[FR] Court of Cassation confirms rejection of request to delay release of film Grâce à Dieu

IRIS 2021-2:1/8

Amélie Blocman


A judgment issued on 6 January 2021 by the 1st civil chamber of the Court of Cassation put an end to the dispute between the production company responsible for the film Grâce à Dieu (By the Grace of God) and the main character portrayed in the film, Father Preynat, who was indicted in 2016 on suspicion of sexually abusing minors between 1986 and 1991 while he was a priest in the diocese of Lyons. The film tells the story, in a fictional format, of three of the priest’s alleged victims. In January 2019, the priest lodged an application for emergency proceedings, demanding that the film’s release the following month be delayed pending a final court decision on his guilt. He based his request on alleged violations of his privacy and of the presumption of innocence. The first court and then the appeal court both rejected his demands.

In its ruling, the appeal court weighed up the right to be presumed innocent and the right to freedom of expression. It noted that this balancing process should take particular account of the content of the disputed work, its contribution to a debate of public interest, its potential influence on the criminal proceedings and the proportionality of the requested measure, as the European Court of Human Rights had stated in its judgment in Bédat v. Switzerland. It also held that the film Grâce à Dieu was an intellectual work rather than a documentary on the priest’s forthcoming trial and concerned the freedom of speech of victims of child abuse in the Catholic church, which was an issue of public interest.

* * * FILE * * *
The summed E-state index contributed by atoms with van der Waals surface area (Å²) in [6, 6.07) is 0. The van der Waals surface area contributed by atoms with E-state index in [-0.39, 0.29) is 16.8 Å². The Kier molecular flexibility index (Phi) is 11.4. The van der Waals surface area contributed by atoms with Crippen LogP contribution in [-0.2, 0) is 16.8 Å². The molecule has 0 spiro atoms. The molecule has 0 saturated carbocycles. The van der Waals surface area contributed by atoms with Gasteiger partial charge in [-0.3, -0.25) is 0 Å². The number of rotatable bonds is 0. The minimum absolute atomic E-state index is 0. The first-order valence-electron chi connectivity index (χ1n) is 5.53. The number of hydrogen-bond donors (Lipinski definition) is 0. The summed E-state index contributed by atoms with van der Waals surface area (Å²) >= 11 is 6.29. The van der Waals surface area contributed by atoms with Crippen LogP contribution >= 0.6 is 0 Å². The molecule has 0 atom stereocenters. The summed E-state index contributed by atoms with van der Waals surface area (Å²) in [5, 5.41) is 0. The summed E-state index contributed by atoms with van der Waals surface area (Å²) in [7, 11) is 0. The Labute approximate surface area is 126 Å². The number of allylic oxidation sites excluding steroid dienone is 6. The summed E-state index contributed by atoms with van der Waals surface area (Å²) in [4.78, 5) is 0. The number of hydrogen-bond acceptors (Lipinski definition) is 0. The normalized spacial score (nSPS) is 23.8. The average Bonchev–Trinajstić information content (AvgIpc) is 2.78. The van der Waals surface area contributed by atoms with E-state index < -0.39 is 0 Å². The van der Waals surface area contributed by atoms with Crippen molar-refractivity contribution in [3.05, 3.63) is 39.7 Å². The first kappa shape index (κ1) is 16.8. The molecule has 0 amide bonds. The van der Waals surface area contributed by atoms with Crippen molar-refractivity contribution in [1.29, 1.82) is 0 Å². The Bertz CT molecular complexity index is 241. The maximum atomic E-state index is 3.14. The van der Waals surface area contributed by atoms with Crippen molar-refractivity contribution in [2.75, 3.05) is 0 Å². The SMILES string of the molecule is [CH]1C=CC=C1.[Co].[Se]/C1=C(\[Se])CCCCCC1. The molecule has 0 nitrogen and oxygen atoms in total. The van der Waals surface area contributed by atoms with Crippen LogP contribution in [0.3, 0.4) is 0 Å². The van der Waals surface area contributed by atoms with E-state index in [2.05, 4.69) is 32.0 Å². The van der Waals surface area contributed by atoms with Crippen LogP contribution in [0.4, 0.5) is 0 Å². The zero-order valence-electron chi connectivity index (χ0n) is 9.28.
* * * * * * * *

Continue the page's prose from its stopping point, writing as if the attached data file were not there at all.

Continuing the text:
Finally, the court pointed out that the film started with a written message stating that “This film is fictional, based on real facts”, informing the public that it was an intellectual work, and concluded with another, stating that “Father X... should be presumed innocent”. All viewers would therefore be informed that the priest should be presumed innocent when the film was released. Furthermore, the story told in the film was already in the public domain. Finally, delaying the release of the film until the conclusion of the priest’s trial could result in it not being released for several years. This would cause a serious and disproportionate violation of the freedom of expression. The priest lodged an appeal against the appeal court’s ruling with the Court of Cassation.

The Court of Cassation ruled that the appeal court had correctly weighed up the interests involved and assessed the impact that the film and the warnings issued to its viewers might have on the criminal proceedings, and did not think the priest would have been presumed guilty before his trial. The appeal court had therefore been right to rule that delaying the film’s release until the conclusion of the trial would be disproportionate to the interests at stake.


This article has been published in IRIS Legal Observations of the European Audiovisual Observatory.